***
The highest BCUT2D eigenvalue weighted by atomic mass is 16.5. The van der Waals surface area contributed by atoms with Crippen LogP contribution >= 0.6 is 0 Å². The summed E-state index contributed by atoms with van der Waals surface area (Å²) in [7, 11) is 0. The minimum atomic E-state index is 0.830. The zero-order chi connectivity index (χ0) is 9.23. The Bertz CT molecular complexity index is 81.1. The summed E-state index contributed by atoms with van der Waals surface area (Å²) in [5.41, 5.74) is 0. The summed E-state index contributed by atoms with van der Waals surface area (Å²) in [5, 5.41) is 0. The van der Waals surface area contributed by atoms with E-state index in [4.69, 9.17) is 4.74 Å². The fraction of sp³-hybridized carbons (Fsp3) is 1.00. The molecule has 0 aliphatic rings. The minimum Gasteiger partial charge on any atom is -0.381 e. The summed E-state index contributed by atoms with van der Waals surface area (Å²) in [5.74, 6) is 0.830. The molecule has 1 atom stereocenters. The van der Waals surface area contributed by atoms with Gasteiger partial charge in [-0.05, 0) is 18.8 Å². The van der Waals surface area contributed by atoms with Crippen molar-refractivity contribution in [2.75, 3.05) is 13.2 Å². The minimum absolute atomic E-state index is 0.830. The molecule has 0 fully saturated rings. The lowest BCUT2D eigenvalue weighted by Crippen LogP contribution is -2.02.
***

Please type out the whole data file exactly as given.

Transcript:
The highest BCUT2D eigenvalue weighted by atomic mass is 16.5. The van der Waals surface area contributed by atoms with Crippen LogP contribution >= 0.6 is 0 Å². The summed E-state index contributed by atoms with van der Waals surface area (Å²) in [7, 11) is 0. The minimum atomic E-state index is 0.830. The zero-order chi connectivity index (χ0) is 9.23. The Bertz CT molecular complexity index is 81.1. The summed E-state index contributed by atoms with van der Waals surface area (Å²) in [5.41, 5.74) is 0. The summed E-state index contributed by atoms with van der Waals surface area (Å²) in [5, 5.41) is 0. The van der Waals surface area contributed by atoms with E-state index in [4.69, 9.17) is 4.74 Å². The fraction of sp³-hybridized carbons (Fsp3) is 1.00. The molecule has 0 aliphatic rings. The minimum Gasteiger partial charge on any atom is -0.381 e. The summed E-state index contributed by atoms with van der Waals surface area (Å²) in [5.74, 6) is 0.830. The molecule has 1 atom stereocenters. The van der Waals surface area contributed by atoms with Gasteiger partial charge in [-0.05, 0) is 18.8 Å². The van der Waals surface area contributed by atoms with Crippen molar-refractivity contribution in [2.75, 3.05) is 13.2 Å². The minimum absolute atomic E-state index is 0.830. The molecule has 0 fully saturated rings. The lowest BCUT2D eigenvalue weighted by Crippen LogP contribution is -2.02.